Charlie Brooker: Thinking of getting your teeth whitened? Well don't.

I bring you a warning. Don't do what I did. A few weeks ago my mouth was a pretty revolting place to visit. Years of smoking, red wine and coffee left my teeth looking as though life itself had wiped its arse on them.

Recently I jacked in the smokes and decided to continue this mad self-improvement binge by visiting the dentist to get my teeth whitened. This turned out to be the vainest, stupidest decision of my life.

I thought I knew how cosmetic tooth-whitening works: they smear goo on your teeth, shine some sort of laser at it, and bingo! ... you walk away with the nuclear smile of a top US soap star.

The dentist explained my teeth might feel a bit sensitive during the procedure, but so what? I'm no nine-year-old girl. Honest, I'm not. How painful could it be?

The process itself consisted of three 15-minute sessions under the magic light punctuated by five-minute breaks.

Session one passed without incident. I felt a strange tightening sensation in my canines, but that was it. Shortly into the second session, I felt a sharp, sudden pain in one of my teeth.

Ever bitten into a choc ice with sensitive teeth? Take that sensation and multiply it by 10. Then imagine it lasting far longer, and occurring without warning. I writhed in the chair, tears filling my eyes.

"That's the sensitivity I was talking about," said the dentist, patting me on the arm.

The pain gradually ebbed away. "I can ride this out," I thought.

A few moments passed. Another tooth fired off. Then another. Then another. Every 30 seconds, another twist of the knife. Longer, sharper, more Marathon Man with each fresh zinger.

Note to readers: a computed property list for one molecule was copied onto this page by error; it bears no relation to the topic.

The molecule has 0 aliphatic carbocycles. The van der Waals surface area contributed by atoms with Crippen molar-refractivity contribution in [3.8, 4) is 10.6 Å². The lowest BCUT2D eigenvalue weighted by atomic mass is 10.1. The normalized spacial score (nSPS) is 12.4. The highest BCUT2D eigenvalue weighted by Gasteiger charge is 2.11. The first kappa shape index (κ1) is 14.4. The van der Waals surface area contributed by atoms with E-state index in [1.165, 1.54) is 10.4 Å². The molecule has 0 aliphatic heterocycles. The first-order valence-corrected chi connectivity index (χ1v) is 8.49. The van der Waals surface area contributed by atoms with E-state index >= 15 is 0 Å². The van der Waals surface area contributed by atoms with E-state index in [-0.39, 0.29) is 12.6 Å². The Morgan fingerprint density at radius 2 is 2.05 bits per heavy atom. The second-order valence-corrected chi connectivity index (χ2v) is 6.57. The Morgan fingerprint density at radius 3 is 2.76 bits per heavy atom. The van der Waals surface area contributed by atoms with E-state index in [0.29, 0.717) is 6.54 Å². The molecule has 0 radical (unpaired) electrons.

By the end I was no longer thinking about "riding this out". I wasn't thinking at all. I was somewhere beyond language. I was a confused animal. I was not of this Earth. Part of me went missing that day, and I doubt I'll ever get it back.

As the dentist took the light away and removed the clamp holding my gob open, I floated down from the high plateau, back into my body, back from wherever I'd gone to - only to be racked by another twinge.

"Don't worry," said the dentist, "your teeth'll only do that for a little while."

How little? "About 48 hours," she said. "I'd take some Nurofen if I were you."

I staggered across the road to Boots. While begging for Nurofen, another tooth went off, which meant I actually asked for "Nurofaaaaaaaaaaaah" instead. For the rest of the day I sat at home, demented, oral firecrackers exploding at random intervals. I contemplated running outside and tossing my head under a bus. Anything to make it stop. Eventually, my torment subsided. Now I have proper pearly-whites. I can smile at passers-by without making them puke. But frankly, I'd rather have smashed my teeth out with a hammer and had them replaced with falsies.

Here endeth the warning. Don't do what I did. Stay brown. Stay sane.

charlie.brooker@guardian

Thanks to guardian.co.uk who have provided this article. View the original here.